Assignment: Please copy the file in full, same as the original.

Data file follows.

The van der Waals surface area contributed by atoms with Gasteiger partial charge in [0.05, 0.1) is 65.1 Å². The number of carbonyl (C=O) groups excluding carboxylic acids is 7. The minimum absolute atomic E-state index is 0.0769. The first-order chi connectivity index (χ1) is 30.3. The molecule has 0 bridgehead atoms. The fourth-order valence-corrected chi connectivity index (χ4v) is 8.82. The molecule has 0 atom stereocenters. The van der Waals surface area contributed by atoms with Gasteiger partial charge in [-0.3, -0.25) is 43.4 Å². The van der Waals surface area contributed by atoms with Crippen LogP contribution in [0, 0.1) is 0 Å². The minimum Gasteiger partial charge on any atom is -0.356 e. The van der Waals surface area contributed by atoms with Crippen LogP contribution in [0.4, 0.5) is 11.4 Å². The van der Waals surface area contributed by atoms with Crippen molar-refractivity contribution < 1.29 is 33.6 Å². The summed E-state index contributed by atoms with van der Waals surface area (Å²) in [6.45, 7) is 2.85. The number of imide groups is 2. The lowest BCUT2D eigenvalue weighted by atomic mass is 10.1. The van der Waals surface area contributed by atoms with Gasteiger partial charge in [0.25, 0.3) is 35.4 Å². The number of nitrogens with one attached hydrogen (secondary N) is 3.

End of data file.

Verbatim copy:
The van der Waals surface area contributed by atoms with Gasteiger partial charge in [0.05, 0.1) is 65.1 Å². The number of carbonyl (C=O) groups excluding carboxylic acids is 7. The minimum absolute atomic E-state index is 0.0769. The first-order chi connectivity index (χ1) is 30.3. The molecule has 0 bridgehead atoms. The fourth-order valence-corrected chi connectivity index (χ4v) is 8.82. The molecule has 0 atom stereocenters. The van der Waals surface area contributed by atoms with Gasteiger partial charge in [-0.3, -0.25) is 43.4 Å². The van der Waals surface area contributed by atoms with Crippen LogP contribution in [0, 0.1) is 0 Å². The minimum Gasteiger partial charge on any atom is -0.356 e. The van der Waals surface area contributed by atoms with Crippen LogP contribution in [0.4, 0.5) is 11.4 Å². The van der Waals surface area contributed by atoms with Crippen molar-refractivity contribution < 1.29 is 33.6 Å². The summed E-state index contributed by atoms with van der Waals surface area (Å²) in [6.45, 7) is 2.85. The number of imide groups is 2. The lowest BCUT2D eigenvalue weighted by atomic mass is 10.1. The van der Waals surface area contributed by atoms with Gasteiger partial charge in [0.25, 0.3) is 35.4 Å². The number of nitrogens with one attached hydrogen (secondary N) is 3.